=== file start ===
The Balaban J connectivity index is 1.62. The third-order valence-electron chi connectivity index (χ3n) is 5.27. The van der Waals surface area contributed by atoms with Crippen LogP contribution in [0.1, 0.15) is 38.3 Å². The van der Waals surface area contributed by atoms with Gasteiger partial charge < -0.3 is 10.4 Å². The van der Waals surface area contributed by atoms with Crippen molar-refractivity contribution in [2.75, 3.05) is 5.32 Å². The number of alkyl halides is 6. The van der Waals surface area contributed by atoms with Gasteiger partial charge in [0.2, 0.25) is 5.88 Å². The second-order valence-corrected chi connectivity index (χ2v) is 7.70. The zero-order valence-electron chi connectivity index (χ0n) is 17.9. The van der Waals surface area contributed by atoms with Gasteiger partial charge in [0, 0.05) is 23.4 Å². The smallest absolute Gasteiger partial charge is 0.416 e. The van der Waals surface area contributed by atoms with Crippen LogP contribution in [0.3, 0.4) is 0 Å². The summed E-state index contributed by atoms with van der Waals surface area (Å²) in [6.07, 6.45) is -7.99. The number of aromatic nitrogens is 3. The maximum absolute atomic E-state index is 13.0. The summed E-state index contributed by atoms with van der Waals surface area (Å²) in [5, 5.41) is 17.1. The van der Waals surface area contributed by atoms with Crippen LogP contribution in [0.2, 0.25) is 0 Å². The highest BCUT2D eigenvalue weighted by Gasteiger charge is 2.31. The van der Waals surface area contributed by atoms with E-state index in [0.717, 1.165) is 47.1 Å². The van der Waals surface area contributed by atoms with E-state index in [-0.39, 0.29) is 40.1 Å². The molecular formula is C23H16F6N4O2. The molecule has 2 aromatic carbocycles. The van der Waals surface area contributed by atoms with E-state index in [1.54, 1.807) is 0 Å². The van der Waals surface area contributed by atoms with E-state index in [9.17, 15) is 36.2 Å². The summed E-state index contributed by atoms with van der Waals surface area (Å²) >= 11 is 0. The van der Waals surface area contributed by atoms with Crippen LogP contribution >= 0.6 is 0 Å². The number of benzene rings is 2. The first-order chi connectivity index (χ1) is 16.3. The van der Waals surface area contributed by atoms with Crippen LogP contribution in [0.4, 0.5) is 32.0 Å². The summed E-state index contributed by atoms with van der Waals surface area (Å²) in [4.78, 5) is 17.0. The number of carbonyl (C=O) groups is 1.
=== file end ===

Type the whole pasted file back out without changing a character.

The Balaban J connectivity index is 1.62. The third-order valence-electron chi connectivity index (χ3n) is 5.27. The van der Waals surface area contributed by atoms with Crippen LogP contribution in [0.1, 0.15) is 38.3 Å². The van der Waals surface area contributed by atoms with Gasteiger partial charge < -0.3 is 10.4 Å². The van der Waals surface area contributed by atoms with Crippen molar-refractivity contribution in [2.75, 3.05) is 5.32 Å². The number of alkyl halides is 6. The van der Waals surface area contributed by atoms with Gasteiger partial charge in [0.2, 0.25) is 5.88 Å². The second-order valence-corrected chi connectivity index (χ2v) is 7.70. The zero-order valence-electron chi connectivity index (χ0n) is 17.9. The van der Waals surface area contributed by atoms with Gasteiger partial charge in [0, 0.05) is 23.4 Å². The smallest absolute Gasteiger partial charge is 0.416 e. The van der Waals surface area contributed by atoms with Crippen LogP contribution in [0.3, 0.4) is 0 Å². The summed E-state index contributed by atoms with van der Waals surface area (Å²) in [6.07, 6.45) is -7.99. The number of aromatic nitrogens is 3. The maximum absolute atomic E-state index is 13.0. The summed E-state index contributed by atoms with van der Waals surface area (Å²) in [5, 5.41) is 17.1. The van der Waals surface area contributed by atoms with Crippen LogP contribution in [0.2, 0.25) is 0 Å². The highest BCUT2D eigenvalue weighted by Gasteiger charge is 2.31. The van der Waals surface area contributed by atoms with E-state index in [0.717, 1.165) is 47.1 Å². The van der Waals surface area contributed by atoms with E-state index in [-0.39, 0.29) is 40.1 Å². The molecular formula is C23H16F6N4O2. The molecule has 2 aromatic carbocycles. The van der Waals surface area contributed by atoms with E-state index in [1.54, 1.807) is 0 Å². The van der Waals surface area contributed by atoms with E-state index in [9.17, 15) is 36.2 Å². The summed E-state index contributed by atoms with van der Waals surface area (Å²) >= 11 is 0. The van der Waals surface area contributed by atoms with Crippen LogP contribution >= 0.6 is 0 Å². The number of benzene rings is 2. The first-order chi connectivity index (χ1) is 16.3. The van der Waals surface area contributed by atoms with Crippen LogP contribution in [0.4, 0.5) is 32.0 Å². The summed E-state index contributed by atoms with van der Waals surface area (Å²) in [4.78, 5) is 17.0. The number of carbonyl (C=O) groups is 1.